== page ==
SPB Wallet is a good one we used to use PW safe by ghost but SPB wallet lets you sync to a network share and also sync to your iphone if you get the app. It also has a built in password generator and you can generate them from simple passwords to extremely complex passwords. You can also copy the password while the password is still asterisked out so if someone is looking you can copy it and paste it without anyone seeing the password. The PC app auto locks out once there is no activity for a defined period of time.


Another option is Azure Key Vault which securely stores your secrets and allows you to permission access to them programmatically, easily rotate your passwords, etc. No nice UI for it, but if you're fine with command-line access this is good.


Our best practice is to share as little as possible amount of passwords.

Therefore we for example: - use my.cnf in root home dir for passwords to the database - use ssh keys to login to servers and have one root password that is allowed only via console (so you must have physical/bmc access to the server) - use ldap everywhere possible (ssh, bmc, switches, redmine, ....)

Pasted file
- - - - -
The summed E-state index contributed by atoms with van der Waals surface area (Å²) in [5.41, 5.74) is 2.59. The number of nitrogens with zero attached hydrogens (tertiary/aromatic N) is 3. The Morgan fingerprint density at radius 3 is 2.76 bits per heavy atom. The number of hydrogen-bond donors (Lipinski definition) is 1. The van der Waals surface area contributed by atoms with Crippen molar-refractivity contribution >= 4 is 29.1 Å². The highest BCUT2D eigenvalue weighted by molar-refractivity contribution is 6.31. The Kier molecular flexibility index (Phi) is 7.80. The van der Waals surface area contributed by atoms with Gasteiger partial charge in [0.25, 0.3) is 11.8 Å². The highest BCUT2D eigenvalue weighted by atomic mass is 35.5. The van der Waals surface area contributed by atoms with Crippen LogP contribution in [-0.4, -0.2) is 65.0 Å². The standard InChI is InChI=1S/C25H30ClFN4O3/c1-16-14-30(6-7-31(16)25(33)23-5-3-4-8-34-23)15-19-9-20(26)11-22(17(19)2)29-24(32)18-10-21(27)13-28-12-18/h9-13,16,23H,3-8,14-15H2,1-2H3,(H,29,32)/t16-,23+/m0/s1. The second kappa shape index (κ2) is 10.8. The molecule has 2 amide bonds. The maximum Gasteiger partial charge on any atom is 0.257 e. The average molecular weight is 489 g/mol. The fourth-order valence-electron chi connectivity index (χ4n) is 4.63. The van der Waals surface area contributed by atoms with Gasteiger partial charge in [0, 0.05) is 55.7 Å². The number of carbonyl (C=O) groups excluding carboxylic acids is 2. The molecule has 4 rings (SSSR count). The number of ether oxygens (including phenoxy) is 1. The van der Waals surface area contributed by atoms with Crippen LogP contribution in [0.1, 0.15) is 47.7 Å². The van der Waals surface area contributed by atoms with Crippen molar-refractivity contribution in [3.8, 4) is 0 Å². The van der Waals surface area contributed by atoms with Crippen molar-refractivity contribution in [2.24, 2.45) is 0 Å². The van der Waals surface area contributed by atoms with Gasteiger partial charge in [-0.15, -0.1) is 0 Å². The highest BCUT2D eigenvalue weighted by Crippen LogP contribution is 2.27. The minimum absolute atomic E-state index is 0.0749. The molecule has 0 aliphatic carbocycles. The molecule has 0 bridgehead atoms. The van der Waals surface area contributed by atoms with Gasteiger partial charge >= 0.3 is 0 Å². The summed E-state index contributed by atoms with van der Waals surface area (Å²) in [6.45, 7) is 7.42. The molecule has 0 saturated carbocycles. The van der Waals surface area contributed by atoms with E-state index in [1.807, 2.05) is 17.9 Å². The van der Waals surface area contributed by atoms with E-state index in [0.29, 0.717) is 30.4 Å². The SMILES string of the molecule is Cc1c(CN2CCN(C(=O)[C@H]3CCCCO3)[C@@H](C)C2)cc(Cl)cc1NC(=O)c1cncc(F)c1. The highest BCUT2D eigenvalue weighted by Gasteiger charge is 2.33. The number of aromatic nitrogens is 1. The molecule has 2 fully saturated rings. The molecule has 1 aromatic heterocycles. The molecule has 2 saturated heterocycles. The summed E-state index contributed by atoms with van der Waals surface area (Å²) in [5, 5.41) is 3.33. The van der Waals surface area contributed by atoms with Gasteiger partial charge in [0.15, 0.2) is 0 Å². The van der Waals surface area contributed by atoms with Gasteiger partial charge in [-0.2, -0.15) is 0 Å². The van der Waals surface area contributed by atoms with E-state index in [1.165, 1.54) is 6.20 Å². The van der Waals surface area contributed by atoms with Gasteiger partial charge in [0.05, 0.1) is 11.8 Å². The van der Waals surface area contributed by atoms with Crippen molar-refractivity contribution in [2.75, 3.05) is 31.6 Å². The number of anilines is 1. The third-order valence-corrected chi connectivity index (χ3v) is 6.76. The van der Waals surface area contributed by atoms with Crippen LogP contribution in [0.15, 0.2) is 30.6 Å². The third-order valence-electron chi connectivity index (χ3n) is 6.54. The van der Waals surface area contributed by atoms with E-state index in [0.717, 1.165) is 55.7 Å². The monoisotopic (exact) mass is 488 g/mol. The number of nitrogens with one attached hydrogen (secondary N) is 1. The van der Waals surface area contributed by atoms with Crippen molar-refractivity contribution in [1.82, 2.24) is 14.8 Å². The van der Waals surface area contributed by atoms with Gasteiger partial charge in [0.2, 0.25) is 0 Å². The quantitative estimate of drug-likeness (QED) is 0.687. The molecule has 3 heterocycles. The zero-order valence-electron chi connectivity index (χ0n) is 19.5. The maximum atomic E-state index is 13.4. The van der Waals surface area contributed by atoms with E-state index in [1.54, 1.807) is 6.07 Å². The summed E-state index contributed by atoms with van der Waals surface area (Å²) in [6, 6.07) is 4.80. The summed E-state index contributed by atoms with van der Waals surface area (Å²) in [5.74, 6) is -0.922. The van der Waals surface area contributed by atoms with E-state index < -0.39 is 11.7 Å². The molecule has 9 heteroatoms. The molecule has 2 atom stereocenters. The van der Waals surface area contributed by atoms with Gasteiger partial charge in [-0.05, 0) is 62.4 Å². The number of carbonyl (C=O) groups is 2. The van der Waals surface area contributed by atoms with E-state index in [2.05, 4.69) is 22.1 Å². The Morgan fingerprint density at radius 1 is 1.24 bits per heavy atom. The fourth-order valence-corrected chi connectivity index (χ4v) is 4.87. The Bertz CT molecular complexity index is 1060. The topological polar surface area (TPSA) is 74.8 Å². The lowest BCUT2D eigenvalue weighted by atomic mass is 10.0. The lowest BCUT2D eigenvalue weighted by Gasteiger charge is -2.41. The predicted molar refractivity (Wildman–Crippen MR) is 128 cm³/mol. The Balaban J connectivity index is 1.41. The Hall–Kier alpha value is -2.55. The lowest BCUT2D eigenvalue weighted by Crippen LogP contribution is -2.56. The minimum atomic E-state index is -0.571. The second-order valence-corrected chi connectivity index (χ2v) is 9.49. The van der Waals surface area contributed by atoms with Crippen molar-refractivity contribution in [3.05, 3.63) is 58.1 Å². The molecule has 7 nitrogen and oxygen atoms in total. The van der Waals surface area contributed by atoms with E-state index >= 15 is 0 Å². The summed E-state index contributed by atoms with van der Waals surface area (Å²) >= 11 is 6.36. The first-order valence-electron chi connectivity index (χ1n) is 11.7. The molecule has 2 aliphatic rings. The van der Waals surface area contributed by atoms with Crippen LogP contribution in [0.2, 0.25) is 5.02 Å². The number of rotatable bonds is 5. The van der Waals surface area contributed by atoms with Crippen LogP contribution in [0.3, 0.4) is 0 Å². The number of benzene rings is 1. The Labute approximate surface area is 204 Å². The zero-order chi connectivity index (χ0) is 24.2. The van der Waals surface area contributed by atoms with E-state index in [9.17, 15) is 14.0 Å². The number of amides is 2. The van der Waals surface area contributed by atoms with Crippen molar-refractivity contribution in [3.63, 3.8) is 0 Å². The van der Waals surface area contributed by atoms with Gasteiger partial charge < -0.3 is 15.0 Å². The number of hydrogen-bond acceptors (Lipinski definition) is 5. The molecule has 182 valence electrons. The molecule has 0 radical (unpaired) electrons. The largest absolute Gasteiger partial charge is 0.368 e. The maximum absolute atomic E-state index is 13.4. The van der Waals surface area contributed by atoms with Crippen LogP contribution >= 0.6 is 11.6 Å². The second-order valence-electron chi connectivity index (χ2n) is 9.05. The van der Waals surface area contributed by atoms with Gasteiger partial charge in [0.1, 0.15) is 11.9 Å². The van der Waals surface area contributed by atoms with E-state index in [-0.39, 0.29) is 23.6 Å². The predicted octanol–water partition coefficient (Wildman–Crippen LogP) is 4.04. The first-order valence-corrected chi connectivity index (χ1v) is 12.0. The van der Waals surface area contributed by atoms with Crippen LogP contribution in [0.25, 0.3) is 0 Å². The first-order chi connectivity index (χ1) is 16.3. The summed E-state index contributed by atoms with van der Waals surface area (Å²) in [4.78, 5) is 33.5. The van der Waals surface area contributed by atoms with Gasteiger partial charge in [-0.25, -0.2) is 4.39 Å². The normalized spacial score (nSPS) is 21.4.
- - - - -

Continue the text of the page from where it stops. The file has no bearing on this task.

However, there are few situations where we are not able to use this approach (such as root password). Then we use keepass on our shared storage, but we keep as little as 10 passwords there needed.


Very good question. I'd be interested in other answers.

Here is what I do, but first I recommend using pre-shared keys where possible. I don't know if this is possible with Windows systems though.

Since the amount of passwords should be small (you are using keys where possible), I use an plain text file encrypted with gpg on a system that has no NIC. So (1) you need physical access and (2) a password.

edited for clarity

  • Keys? As in, USB Keys? Physical keys that open locks? Smart Card Keys? GPG Keys? Pass-phrase keys that only exist in the wetware in your head? Combinations of the above? Jun 3, 2010 at 20:05
  • Car keys! JK. To clarify, I mean ssh keys. Which is why I said it might not be possible to use pre-shared keys with windows.
    – d-_-b
    Jun 3, 2010 at 22:03